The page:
2. Get your quote.

Most life insurance quotes are free and don’t come with strings attached. Be sure to get a few quotes from different life insurance providers, as prices can vary drastically.


3. Submit your application.

When you’re ready, it’s time to complete the application form. Typically, there will be a paper or online form that asks for more detailed information than what you’ve previously provided when you first got your quote. Be prepared to give your insurance company access to your medical and financial records to verify your identity and information. There may be a follow-up call with the provider to double-check that everything is correct and to confirm all your form answers.


4. Get a medical exam.

An appointment will be set up with a nurse or other healthcare provider to perform a physical. Your height, weight, and blood pressure will be checked, and you may be asked to draw blood and provide a urine sample. Depending on your pre-existing condition (if you have one), additional testing could be required.


5. Sign your policy and start coverage.

If your application is accepted, your insurance provider will send you the finalized policy and contract. Make sure to take your time reading all the details. If you agree to the terms, sign on the dotted line and begin to pay your monthly premium. (Tip: keep a copy of your policy in a safe place — and let your beneficiaries know where it is. You know, just in case.)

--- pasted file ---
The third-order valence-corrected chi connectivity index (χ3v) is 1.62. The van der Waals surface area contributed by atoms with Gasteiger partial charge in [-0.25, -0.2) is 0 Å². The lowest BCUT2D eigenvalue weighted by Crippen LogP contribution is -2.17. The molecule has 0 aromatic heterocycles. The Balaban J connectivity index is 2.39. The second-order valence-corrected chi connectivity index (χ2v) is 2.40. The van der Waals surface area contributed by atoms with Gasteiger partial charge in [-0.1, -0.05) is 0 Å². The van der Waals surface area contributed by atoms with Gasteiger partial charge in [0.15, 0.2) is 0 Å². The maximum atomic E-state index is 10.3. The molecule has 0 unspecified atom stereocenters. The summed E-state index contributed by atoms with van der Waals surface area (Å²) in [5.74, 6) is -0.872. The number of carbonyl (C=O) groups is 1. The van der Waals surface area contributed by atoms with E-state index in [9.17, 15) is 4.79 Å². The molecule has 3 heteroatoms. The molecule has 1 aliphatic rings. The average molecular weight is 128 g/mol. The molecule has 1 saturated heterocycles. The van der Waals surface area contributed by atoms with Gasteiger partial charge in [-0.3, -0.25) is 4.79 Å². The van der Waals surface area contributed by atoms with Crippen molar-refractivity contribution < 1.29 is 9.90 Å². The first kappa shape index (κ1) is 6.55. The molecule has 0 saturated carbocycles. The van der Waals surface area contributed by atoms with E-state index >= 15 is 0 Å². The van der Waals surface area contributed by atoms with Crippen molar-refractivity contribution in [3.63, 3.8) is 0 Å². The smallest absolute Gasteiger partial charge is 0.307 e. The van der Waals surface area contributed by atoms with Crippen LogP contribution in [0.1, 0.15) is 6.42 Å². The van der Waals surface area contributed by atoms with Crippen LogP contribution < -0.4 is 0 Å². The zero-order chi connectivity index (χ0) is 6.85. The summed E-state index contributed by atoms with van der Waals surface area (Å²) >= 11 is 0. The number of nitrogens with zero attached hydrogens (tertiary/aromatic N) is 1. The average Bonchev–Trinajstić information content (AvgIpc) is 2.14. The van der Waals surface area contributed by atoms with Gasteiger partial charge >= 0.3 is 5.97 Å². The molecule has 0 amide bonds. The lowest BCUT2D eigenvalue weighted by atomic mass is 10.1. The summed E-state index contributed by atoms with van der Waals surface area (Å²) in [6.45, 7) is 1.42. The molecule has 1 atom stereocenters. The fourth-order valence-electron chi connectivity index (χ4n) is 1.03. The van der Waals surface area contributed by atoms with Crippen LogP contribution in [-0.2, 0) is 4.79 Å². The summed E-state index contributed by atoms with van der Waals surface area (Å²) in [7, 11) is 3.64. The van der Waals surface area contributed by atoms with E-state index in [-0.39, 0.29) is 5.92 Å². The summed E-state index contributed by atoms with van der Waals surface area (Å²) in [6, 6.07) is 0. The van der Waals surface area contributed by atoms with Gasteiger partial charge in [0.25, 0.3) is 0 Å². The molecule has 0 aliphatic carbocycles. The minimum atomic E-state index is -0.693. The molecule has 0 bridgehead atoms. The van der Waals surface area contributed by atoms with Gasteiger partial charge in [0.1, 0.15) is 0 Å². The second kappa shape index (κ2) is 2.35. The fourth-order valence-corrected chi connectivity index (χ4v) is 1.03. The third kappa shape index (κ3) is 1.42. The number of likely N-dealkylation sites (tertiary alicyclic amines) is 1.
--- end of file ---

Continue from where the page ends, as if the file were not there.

What to do if you are denied life insurance


Whether it’s because of a pre-existing condition or another reason, there are times when you could be denied life insurance. Or your application might have been accepted, but the premium is out of your budget. If either happens to you, don’t stress. You have a few options.


Focus on what you can control.

If there are ways to manage your pre-existing condition and improve your health, now’s the time to act. If you have medication, make sure to take it. If you can start an exercise and healthful eating regimen, do it. If you’re leading a healthy lifestyle and taking measures to manage your condition, your premiums could reflect it.


Invest the money you would have paid in premiums.

If your goal with life insurance is to financially help your beneficiaries, starting a well-managed investment account could help you achieve this.


Keep applying for life insurance.

You can always apply (and re-apply) for life insurance. There are a number of life insurance providers out there. Consider applying to others until you potentially find the right fit. (It’s free, after all.)


Take a second look at your employer’s life insurance benefit.

In some cases, you can add to your existing life insurance policy through your employer (which is typically one times your annual salary) at a discounted group rate. Talk to your HR representative to learn your employer’s policy terms and additional options.


Consider guaranteed issue life insurance.

Guaranteed issue life insurance doesn't require medical exams, making it an attractive option for those with pre-existing health conditions — as long as you’re within a certain age range. (Which depends on the provider.) There are a few terms and conditions to this that you should be aware of in the decision process, however.